Children scoring below 6th percentile are said to have a moderate to severe delay. A delay of such significance often suggests a more complex language difficulty and for this reason we recommend discussing any child who scores in this range with your speech and language therapist. The Language Link assessments are not diagnostic tools and only your therapist, through detailed assessment, can diagnose a language disorder.

There is often a family history of language disorder and it usually affects vocabulary and grammar.  A child may have word finding difficulty, poor memory for new words and sentences and difficulty following instructions. Language disorder may also be associated with other neurodevelopmental disorders.

We will look at some of the other disorders that may occur with or present as language disorders as the SLCN Glossary grows.

Language Area Established Skills Emerging Skills Understanding Understands instructions with 4+ key words and complex grammatical structures Able to use a range of simple adjectives to describe objects and feelings e.g. colour, number and time words Can answer questions about stories they have heard Can understand complex grammatical structures e.g. Mia wants a drink but not blackcurrant' 'We will be going out to play after assembly is finished' Beginning to understand complex and abstract instructions. Beginning to sequence events and narrative using time words e.g. ‘first’, ‘last’ and ‘next’ Beginning to ask what words mean Starting to ask complex questions e.g. ‘Why are we going home?’ Spoken Language Asking a variety of 'wh' questions e,g. who, what, where, why Can describe events that have happened in the past e.g. ‘We goed there on holiday. We had ice-creams.’ Linking ideas into long complex sentences by using conjunctions 'but', 'because', 'so', 'if', 'then' Beginning to use language to explain and reason e.g. can explain ‘why’ something has happened Starting to retell stories in the right order Speech is easy to understand although some harder sounds and blends may still be simplified e.g. ‘r’, ‘th’, ‘sh’ and ‘y’ Beginning to use well formed sentences with complex grammar Social Greater awareness of themselves in relation to a group Enjoys make believe play Likes very simple jokes but may need them to be explained Shows interest in things related to others 'that's a nice picture Sanjay' Becoming aware of different speech styles and when to use them e.g. use one style when talking to Mum but different when talking to your teacher Beginning to choose their own friends Beginning to take on more roles within imaginative play Vocabulary Wide vocabulary continually increasing Includes abstract concepts and things beyond the child's own experience Interested in learning new words e.g. asks what words mean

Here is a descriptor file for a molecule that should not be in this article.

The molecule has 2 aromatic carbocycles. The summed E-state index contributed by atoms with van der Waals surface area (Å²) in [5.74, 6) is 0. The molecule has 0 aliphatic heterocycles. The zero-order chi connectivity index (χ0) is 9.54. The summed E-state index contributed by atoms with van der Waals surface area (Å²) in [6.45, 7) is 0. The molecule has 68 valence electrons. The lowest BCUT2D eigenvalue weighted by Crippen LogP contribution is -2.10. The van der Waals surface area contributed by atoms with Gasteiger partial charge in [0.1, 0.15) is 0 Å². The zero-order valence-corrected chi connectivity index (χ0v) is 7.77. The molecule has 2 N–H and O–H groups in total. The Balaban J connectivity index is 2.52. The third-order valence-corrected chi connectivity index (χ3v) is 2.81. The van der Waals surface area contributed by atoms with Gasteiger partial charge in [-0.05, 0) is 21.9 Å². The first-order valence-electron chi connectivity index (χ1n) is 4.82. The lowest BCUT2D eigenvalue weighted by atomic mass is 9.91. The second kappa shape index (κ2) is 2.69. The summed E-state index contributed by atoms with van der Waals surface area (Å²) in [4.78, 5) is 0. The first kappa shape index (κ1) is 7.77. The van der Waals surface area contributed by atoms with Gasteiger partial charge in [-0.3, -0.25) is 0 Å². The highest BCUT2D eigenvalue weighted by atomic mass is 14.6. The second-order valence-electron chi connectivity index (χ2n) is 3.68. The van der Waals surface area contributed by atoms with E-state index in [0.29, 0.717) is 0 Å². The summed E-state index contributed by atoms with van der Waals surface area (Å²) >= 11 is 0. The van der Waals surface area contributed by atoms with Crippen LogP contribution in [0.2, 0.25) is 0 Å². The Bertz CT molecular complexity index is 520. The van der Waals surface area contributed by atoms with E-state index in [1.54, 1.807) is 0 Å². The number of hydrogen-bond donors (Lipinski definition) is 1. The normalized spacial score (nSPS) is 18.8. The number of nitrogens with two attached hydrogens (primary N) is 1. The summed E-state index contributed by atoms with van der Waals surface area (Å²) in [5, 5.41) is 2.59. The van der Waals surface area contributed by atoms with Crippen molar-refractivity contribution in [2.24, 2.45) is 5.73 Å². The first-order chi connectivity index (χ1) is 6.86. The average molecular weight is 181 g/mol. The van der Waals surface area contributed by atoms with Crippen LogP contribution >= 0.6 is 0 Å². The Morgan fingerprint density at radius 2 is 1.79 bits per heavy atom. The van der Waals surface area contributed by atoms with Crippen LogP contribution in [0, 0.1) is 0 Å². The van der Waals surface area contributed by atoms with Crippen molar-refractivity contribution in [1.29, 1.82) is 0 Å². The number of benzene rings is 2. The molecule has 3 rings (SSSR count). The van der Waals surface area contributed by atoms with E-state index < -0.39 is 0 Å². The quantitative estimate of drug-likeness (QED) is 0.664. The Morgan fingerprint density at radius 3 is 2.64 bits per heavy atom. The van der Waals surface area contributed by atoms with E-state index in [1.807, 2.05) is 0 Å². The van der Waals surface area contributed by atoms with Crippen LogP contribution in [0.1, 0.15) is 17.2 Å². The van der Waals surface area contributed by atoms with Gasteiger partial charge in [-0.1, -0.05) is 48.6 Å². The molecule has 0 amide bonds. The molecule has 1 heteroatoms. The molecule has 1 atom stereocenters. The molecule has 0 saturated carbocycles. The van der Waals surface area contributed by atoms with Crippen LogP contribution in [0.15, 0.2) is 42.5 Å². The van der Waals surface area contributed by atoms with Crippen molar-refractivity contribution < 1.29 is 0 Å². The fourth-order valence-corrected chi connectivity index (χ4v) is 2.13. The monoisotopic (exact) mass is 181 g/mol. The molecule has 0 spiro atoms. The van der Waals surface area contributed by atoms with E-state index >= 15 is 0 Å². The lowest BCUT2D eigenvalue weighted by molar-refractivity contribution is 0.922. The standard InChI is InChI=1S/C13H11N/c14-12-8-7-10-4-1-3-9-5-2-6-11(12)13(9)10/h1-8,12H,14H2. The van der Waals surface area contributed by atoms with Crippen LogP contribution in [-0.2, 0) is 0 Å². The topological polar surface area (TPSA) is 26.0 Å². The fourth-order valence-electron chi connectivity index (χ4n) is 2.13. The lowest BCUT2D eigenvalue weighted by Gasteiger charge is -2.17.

Visit The Link Online for this full downloadable table of established an emerging skills.